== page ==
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In today's global economy, a multinational company must deal with currencies of the countries in which it operates.

**SELECTED LP APPLICATIONS**

This section presents realistic LP models in which the definition of the variables and the construction of the objective function and constraints are not as straight-forward as in the case of the two-variable model. The areas covered by these appli-cations include the following:

1. Urban planning.

2. Currency arbitrage.

3. Investment.

4. Production planning and inventory control.

5. Blending and oil refining.

6. Manpower planning.

Each model is fully developed and its optimum solution is analyzed and interpreted.

**2. Currency Arbitrage**

In
today's global economy, a multinational company must deal with currencies of
the countries in which it operates. Currency arbitrage, or simultaneous
purchase and sale of currencies in different markets, offers opportunities for
advantageous movement of money from one currency to another. For example,
converting £1000 to U.S. dollars in 2001 with an exchange rate of $1.60 to £1 will yield $1600. Another way of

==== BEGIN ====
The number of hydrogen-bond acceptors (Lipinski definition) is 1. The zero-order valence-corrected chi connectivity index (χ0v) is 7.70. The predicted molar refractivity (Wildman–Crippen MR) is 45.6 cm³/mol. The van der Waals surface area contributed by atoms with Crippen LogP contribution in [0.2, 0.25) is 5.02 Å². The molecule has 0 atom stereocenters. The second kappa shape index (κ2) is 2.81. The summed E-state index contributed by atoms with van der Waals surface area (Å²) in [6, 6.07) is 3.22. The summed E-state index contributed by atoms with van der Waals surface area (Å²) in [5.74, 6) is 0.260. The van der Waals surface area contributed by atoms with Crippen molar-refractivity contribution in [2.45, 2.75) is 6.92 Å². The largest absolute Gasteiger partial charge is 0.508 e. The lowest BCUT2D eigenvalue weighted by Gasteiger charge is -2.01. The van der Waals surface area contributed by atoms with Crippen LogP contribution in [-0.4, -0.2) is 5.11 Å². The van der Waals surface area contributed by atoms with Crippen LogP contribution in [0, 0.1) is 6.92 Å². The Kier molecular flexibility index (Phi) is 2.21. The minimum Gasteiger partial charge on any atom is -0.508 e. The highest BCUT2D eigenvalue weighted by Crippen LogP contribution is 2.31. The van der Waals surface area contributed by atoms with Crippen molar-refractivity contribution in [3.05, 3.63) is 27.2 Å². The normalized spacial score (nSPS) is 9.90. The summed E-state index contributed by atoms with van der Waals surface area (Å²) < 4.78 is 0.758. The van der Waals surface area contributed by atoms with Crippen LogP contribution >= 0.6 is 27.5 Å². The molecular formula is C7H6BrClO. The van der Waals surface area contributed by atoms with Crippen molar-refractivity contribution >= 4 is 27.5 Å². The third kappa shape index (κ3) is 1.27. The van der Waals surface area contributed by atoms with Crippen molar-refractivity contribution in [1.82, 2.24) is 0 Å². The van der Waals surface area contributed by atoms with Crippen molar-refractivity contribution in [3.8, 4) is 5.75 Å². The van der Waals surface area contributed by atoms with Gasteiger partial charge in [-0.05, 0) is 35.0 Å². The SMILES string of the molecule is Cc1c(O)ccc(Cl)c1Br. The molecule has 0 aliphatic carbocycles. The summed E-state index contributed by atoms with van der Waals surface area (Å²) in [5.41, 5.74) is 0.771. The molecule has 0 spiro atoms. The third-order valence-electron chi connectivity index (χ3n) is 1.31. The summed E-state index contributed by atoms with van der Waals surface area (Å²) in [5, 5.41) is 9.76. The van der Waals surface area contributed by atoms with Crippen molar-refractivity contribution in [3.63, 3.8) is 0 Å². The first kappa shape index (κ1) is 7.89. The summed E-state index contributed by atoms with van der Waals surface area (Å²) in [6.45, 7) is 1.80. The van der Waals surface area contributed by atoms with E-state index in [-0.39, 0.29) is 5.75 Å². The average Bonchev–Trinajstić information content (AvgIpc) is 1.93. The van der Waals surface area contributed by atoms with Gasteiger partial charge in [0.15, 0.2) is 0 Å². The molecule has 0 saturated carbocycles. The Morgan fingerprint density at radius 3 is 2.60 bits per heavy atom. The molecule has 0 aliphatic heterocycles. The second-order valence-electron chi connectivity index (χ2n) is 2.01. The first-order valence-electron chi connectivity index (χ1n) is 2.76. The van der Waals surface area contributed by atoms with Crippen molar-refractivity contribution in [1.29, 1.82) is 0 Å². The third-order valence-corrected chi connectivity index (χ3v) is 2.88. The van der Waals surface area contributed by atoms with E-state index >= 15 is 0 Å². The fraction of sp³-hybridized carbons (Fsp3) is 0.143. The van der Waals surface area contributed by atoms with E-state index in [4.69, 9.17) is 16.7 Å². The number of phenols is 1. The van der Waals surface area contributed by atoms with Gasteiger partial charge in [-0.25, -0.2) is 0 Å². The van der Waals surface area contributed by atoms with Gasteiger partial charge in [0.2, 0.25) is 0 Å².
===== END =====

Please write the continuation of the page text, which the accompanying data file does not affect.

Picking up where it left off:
making the conversion is to first change the British pound to Japanese yen and
then convert the yen to U.S. dollars using the 2001 exchange rates of £1 = ¥175 and
$1 = ¥105. The resulting dollar
amount is (£1,000x¥175) / ¥105 = $ 1,666,.67. This
example demonstrates the advantage of converting the British money first to
Japanese yen and then to dollars. This section shows how the arbitrage problem
involving many currencies can be formulated and solved as a linear program.

**Example
2.3-2**** ****(Currency
Arbitrage Model)**

Suppose
that a company has a total of 5 million dollars that can be exchanged for euros
(€), British pounds (£), yen (¥), and Kuwaiti dinars (KD). Currency dealers set
the following limits on the amount of any single transaction: 5 million
dollars, 3 million euros, 3.5 million pounds, 100 million yen, and 2.8 million